The Sims 2: Nightlife Review





Developer: Maxis Publisher: Electronic Arts
Release Date: September 13, 2005 Also On: None

I’ve always been a fan of The Sims, primarily because I could do stupid stuff and get away with it. I could get into fights with people just because I don’t like what color they are wearing (all Sims beware, I don’t like pink). The Sims 2 was a 3D version of the original Sims, plus all the expansion packs except for The Sims: Hot Date and The Sims: Vacation. One of the biggest problems with The Sims 2 was that there was no dating simulation. With Sims 2: Nightlife (the second expansion pack for Sims 2), EA promises to give Sims fans a Sims 2 version of Hot Date and more, but it doesn’t really work.

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Meet Simon Sam. Not me, but my Sims 2 character. He’s single and wants some fun. He looks just like me. Also like me, on the dance floor, he is a god. Simon spends most of his time simply trying to get chicks. The only difference is that when he is at a club, he gets around 10 women, as opposed to my significantly lower number. One of the biggest problems I have found with the game was that it was simply too easy to get girls (or guys!). If a girl has the least bit of interest in you, all you have to do is take out a girl to the dance floor, “flirtâ€? with them, and they like you. The “goalâ€? of the game is to get her feeling level very high so you’re a happy guy at the end of the day. The part about real life that makes dating so interesting to some is that it takes skill, while in this expansion pack, it doesn’t.

You have to note that Nightlife isn’t all about the dating (while it is the biggest part). The expansion pack is about what you can do at night. You could go bowling, go to the club, or just sleep. Another problem is that the game really doesn’t have any interesting features other than dating. But not all is bad in this game. The group outing feature (as in group dates) is pretty awesome. Another interesting feature is the ability to be a vampire (though being a werewolf would be probably ten times better).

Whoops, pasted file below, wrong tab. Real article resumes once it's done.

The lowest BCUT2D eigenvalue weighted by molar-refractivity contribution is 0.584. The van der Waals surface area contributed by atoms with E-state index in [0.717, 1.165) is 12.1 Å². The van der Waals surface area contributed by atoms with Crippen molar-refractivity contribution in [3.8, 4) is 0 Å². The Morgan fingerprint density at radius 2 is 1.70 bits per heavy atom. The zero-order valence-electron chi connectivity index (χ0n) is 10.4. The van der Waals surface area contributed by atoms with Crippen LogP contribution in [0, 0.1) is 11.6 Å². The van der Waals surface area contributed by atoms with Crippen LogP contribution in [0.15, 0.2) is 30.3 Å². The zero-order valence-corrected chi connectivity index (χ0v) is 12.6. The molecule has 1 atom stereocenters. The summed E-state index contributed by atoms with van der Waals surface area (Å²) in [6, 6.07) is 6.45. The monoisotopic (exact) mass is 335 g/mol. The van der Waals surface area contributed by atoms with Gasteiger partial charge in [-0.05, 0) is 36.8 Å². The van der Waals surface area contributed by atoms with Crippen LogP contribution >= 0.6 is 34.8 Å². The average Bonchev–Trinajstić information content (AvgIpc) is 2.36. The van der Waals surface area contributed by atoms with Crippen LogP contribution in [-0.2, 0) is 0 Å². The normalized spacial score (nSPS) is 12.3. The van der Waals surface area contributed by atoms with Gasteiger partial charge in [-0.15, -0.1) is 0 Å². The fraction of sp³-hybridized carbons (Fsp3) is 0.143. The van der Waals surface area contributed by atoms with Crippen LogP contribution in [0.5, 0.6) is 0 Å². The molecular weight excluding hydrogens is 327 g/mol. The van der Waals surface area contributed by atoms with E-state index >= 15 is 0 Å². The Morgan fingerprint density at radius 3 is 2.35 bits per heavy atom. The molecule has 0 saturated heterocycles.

The graphics are slightly improved, but Sims 2: Nightlife is beginning to show its age. The audio is getting better, surprisingly, with interesting tunes and great comical noises. The expansion’s length isn’t that high. I’d say you could get a good 10 hours out of this game (as opposed to The Sims 2: University’s 25 hours). Dating got boring, and the lack of anything to do killed the length.

In retrospect, when looking back on this game, I really felt bored. Dating is supposed to be fun, but this expansion pack fails at that. It’s too short, too easy, and the lack of any real content makes me suggest that you pass on this expansion pack unless you’re an unbelievably big Sims fan.

Graphics: 8
Sound: 9.5
Gameplay: 6
Creativity: 7
Replay Value/Game Length: 6
Final: 7.4
Written by Simon Review Guide

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